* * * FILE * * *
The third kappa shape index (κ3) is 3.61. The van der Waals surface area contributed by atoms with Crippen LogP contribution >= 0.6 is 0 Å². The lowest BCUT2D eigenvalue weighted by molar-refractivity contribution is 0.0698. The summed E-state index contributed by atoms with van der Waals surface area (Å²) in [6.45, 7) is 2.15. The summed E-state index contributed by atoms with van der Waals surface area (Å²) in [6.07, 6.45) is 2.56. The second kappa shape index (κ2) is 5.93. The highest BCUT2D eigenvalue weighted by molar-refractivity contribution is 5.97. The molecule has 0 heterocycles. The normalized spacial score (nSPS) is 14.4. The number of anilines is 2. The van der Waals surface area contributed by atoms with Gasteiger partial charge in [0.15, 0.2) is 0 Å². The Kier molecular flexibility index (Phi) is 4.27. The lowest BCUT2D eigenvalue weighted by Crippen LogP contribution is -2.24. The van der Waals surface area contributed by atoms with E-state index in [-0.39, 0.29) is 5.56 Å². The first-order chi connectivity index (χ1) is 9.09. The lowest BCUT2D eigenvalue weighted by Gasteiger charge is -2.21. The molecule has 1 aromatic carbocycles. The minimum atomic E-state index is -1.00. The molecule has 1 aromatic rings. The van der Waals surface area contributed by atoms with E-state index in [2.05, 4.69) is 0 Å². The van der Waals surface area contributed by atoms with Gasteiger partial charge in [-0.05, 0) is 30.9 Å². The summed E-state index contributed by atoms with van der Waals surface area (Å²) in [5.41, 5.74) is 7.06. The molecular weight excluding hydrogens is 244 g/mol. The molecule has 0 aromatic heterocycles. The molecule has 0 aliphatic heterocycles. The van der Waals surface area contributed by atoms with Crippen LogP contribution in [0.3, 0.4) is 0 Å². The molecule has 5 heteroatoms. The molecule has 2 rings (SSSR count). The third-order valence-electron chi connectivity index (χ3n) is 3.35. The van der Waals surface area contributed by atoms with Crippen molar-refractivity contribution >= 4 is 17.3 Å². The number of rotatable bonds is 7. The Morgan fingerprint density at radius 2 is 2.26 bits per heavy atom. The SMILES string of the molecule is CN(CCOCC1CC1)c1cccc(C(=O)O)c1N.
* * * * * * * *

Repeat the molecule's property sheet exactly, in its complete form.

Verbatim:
The third kappa shape index (κ3) is 3.61. The van der Waals surface area contributed by atoms with Crippen LogP contribution >= 0.6 is 0 Å². The lowest BCUT2D eigenvalue weighted by molar-refractivity contribution is 0.0698. The summed E-state index contributed by atoms with van der Waals surface area (Å²) in [6.45, 7) is 2.15. The summed E-state index contributed by atoms with van der Waals surface area (Å²) in [6.07, 6.45) is 2.56. The second kappa shape index (κ2) is 5.93. The highest BCUT2D eigenvalue weighted by molar-refractivity contribution is 5.97. The molecule has 0 heterocycles. The normalized spacial score (nSPS) is 14.4. The number of anilines is 2. The van der Waals surface area contributed by atoms with Gasteiger partial charge in [0.15, 0.2) is 0 Å². The Kier molecular flexibility index (Phi) is 4.27. The lowest BCUT2D eigenvalue weighted by Crippen LogP contribution is -2.24. The van der Waals surface area contributed by atoms with E-state index in [-0.39, 0.29) is 5.56 Å². The first-order chi connectivity index (χ1) is 9.09. The lowest BCUT2D eigenvalue weighted by Gasteiger charge is -2.21. The molecule has 1 aromatic carbocycles. The minimum atomic E-state index is -1.00. The molecule has 1 aromatic rings. The van der Waals surface area contributed by atoms with E-state index in [2.05, 4.69) is 0 Å². The van der Waals surface area contributed by atoms with Gasteiger partial charge in [-0.05, 0) is 30.9 Å². The summed E-state index contributed by atoms with van der Waals surface area (Å²) in [5.41, 5.74) is 7.06. The molecular weight excluding hydrogens is 244 g/mol. The molecule has 0 aromatic heterocycles. The molecule has 0 aliphatic heterocycles. The van der Waals surface area contributed by atoms with Crippen LogP contribution in [0.3, 0.4) is 0 Å². The molecule has 5 heteroatoms. The molecule has 2 rings (SSSR count). The third-order valence-electron chi connectivity index (χ3n) is 3.35. The van der Waals surface area contributed by atoms with Crippen molar-refractivity contribution >= 4 is 17.3 Å². The number of rotatable bonds is 7. The Morgan fingerprint density at radius 2 is 2.26 bits per heavy atom. The SMILES string of the molecule is CN(CCOCC1CC1)c1cccc(C(=O)O)c1N.